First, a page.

July 4, 2016 Hours spent building to date: 2,677
All engineers who design marine toilet mounting systems should have to PERSONALLY install at least three heads in a box that is 24 inches wide, 42 inches deep and 60 inches high with the bowl shoved against a flat wall– the typical space real people have to deal with.
More on that later, but the refrigerator and head are in. The fridge is large for a boat this size, but after 30 years of lugging ice to various boats I have owned, I wanted a good one (Isotherm) and they use so much less electricity that they used to I could go king size. It fit like a glove and no wonder, since the fridge determined the size of the countertops, deckhouse door and passageway, and was the key element in the whole galley design. So it had been measured at least 100 times. Had it not fit, The Tardis Project would have gone to Valhalla soaked in dinghy gas.
The head is a Raritan Marine Elegance, an electric macerating fresh water model that I first used on our Great Loop trip. It is a great piece of equipment. Used daily by two people for a year on Memsahib it never clogged, used a paltry amount of a water and electricity, and since it flushed with fresh water, never smelled. (Marine heads usually flush with salt water, which combined with sewage, creates a gas output equal to that of a small dairy herd).
But the Marine Elegance, is bolted to three clamps on rubber mounts that have a retaining device to hold the nuts while the bolts go in. The trouble is that said device DOES NOT retain the nuts, which come loose and simply spin or fall out all together along with the retainer. This happened with the Memsahib installation and I distinctly remember putting sticky tape on a stick fished through the back of the bowl to hold everything together while I tightened down the bolts. Tardis is a much smaller installation space, so I measured exactly according to the instructions and the holes and nuts seem to line up perfectly. But the first pressure from the bolts and there went the nuts, one spinning and one falling out altogether. To finally get the bowl in, I had to take apart all the plumbing on one side to access the nut, putting a lot of pressure on the joints, which I pray did not get loose. The other side was worse, and I had to totally dismantle the back panel of the compartment and disconnect the shower to get to it. The front bolt was no better. I could see the nut right at the hole, but it would not take the bolt until I pulled it forward using a bolt with a different thread size.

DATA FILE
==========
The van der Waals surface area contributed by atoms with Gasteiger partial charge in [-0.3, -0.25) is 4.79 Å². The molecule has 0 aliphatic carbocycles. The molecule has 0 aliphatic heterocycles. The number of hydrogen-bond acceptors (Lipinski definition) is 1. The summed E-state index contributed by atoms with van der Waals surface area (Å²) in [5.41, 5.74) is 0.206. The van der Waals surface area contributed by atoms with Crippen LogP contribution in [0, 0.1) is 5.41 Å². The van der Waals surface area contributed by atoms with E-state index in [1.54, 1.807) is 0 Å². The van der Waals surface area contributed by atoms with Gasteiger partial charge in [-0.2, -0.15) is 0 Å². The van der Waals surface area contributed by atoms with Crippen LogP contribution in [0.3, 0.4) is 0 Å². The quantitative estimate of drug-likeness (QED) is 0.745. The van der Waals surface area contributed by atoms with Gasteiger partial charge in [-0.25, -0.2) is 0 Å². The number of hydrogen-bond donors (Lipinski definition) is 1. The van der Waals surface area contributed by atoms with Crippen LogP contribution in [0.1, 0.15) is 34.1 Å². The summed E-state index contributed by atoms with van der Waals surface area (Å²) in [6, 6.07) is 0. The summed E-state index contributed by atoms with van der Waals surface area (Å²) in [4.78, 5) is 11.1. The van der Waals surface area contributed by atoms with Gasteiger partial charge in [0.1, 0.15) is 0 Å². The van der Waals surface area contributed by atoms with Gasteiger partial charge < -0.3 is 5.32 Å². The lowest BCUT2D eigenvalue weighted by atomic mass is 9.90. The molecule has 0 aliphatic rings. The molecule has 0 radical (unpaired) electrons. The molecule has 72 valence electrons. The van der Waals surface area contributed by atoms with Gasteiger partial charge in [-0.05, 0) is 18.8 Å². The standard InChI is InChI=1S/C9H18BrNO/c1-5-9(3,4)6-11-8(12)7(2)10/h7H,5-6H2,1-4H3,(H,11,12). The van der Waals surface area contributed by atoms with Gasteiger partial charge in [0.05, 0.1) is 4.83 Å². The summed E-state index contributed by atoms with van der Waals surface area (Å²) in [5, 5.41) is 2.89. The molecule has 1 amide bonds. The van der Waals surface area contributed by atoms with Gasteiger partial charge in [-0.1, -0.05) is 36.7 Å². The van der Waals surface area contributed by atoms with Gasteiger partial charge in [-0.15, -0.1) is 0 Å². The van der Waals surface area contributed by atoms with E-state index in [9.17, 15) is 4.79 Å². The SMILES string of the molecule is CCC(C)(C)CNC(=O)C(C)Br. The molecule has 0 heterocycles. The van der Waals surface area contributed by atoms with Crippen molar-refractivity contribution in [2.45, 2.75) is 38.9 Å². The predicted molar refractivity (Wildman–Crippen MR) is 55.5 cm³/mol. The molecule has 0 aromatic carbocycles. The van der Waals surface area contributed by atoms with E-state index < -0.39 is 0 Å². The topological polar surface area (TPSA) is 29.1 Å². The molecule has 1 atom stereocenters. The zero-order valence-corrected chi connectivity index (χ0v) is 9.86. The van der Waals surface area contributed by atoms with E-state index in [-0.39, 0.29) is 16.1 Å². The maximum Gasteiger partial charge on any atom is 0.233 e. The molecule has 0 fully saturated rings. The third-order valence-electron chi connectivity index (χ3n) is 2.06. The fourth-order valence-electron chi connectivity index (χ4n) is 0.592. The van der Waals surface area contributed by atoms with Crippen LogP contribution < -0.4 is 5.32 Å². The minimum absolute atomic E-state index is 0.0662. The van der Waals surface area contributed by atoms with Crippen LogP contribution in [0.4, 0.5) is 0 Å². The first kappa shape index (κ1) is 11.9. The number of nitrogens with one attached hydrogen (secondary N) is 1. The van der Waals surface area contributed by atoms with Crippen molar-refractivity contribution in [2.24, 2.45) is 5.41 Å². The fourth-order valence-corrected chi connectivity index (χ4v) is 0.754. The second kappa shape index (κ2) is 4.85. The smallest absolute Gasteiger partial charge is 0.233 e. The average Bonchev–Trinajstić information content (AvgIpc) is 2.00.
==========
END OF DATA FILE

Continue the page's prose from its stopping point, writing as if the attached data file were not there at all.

But it is done, and we will now move back outside the boat to finish the trim and start painting.